When Spiš Castle, the village of Vlkolínec, and the historic town of Banská Štiavnica were proclaimed to be World Heritage sites in 1993, Slovakia became the fourth and last Central European country to have sites included on the UNESCO list. Out of a total of only seven, the country has two natural sites, the most in the region, both of them shared with other countries.
Spišský Hrad, Levoča and the Associated Cultural Monuments (1993)
Spišský Hrad, also known as Spiš Castle, has one of the largest ensembles of 13th and 14th century military, political and religious buildings in eastern Europe. The extended site also features the addition of the historic town-centre of Levoča founded in the 13th and 14th centuries. Most of the site has been preserved and it includes the 14th century church of St James with its ten alters of the 15th and 16th centuries.
Vlkolínec, situated in the centre of Slovakia, is a remarkably intact settlement of 45 buildings with the traditional features of a central European village. It is the region’s most complete group of these kinds of traditional log houses, often found in mountainous areas.
Historic Town of Banská Štiavnica and the Monuments in its Vicinity (1993)
Over the centuries, the town of Banská Štiavnica was visited by many outstanding engineers and scientists who contributed to its fame. The old medieval mining centre grew into a town with Renaissance palaces, 16th-century churches, elegant squares and castles. The urban centre blends into the surrounding landscape, which contains vital relics of the mining and metallurgical activities of the past.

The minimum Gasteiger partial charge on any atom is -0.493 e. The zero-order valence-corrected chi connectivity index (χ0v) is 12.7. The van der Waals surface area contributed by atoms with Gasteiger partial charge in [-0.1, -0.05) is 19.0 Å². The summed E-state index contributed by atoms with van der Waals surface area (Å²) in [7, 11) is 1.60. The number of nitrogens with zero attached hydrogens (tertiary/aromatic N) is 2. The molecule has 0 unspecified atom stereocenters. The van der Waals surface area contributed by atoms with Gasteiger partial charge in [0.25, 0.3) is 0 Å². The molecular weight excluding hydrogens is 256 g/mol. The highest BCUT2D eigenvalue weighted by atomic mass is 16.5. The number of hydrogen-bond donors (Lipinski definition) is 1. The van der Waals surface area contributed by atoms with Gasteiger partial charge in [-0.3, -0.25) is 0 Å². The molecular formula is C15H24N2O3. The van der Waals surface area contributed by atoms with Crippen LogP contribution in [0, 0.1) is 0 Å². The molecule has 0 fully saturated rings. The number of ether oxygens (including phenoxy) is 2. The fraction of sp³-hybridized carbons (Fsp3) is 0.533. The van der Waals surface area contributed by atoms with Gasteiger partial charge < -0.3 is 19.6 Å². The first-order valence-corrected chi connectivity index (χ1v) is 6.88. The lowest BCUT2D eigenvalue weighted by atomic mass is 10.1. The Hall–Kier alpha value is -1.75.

Caves of Aggtelek Karst and Slovak Karst (1995) – with Hungary
The variety of formations and the fact that they are concentrated in a restricted area means that the 712 caves currently identified make up a typical temperate-zone karstic system. Because they display an extremely rare combination of tropical and glacial climatic effects, they make it possible to study geological history over tens of millions of years.
Bardejov Town Conservation Reserve (2000)
Bardejov is a small but exceptionally complete and well-preserved example of a fortified medieval town, which typifies the urbanisation in this region. Among other remarkable features, it also contains a small Jewish quarter around a fine 18th-century synagogue.
Ancient and Primeval Beech Forests of the Carpathians and Other Regions (2007)
This transboundary property stretches over 12 countries: Albania, Austria, Belgium, Bulgaria, Croatia, Germany, Italy, Romania, Slovakia, Slovenia, Spain and Ukraine. Since the end of the last Ice Age, European Beech spread from a few isolated refuge areas in the Alps, Carpathians, Dinarides, Mediterranean and Pyrenees over a short period of a few thousand years in a process that is still ongoing. The successful expansion across a whole continent is related to the tree’s adaptability and tolerance of different climatic, geographical and physical conditions. Primeval Beech Forests of the Carpathians cover areas of the regions of Zakarpattia, in Ukraine, and of Prešov, in Slovakia.
Wooden Churches of the Slovak part of the Carpathian Mountain Area (2008)
The Wooden Churches of the Slovak part of Carpathian Mountain Area inscribed on the World Heritage List consist of two Roman Catholic, three Protestant and three Greek Orthodox churches built between the 16th and 18th centuries. The property presents good examples of a rich local tradition of religious architecture, marked by the meeting of Latin and Byzantine cultures. The edifices exhibit some typological variations in their floor plans, interior spaces and external appearance due to their respective religious practices.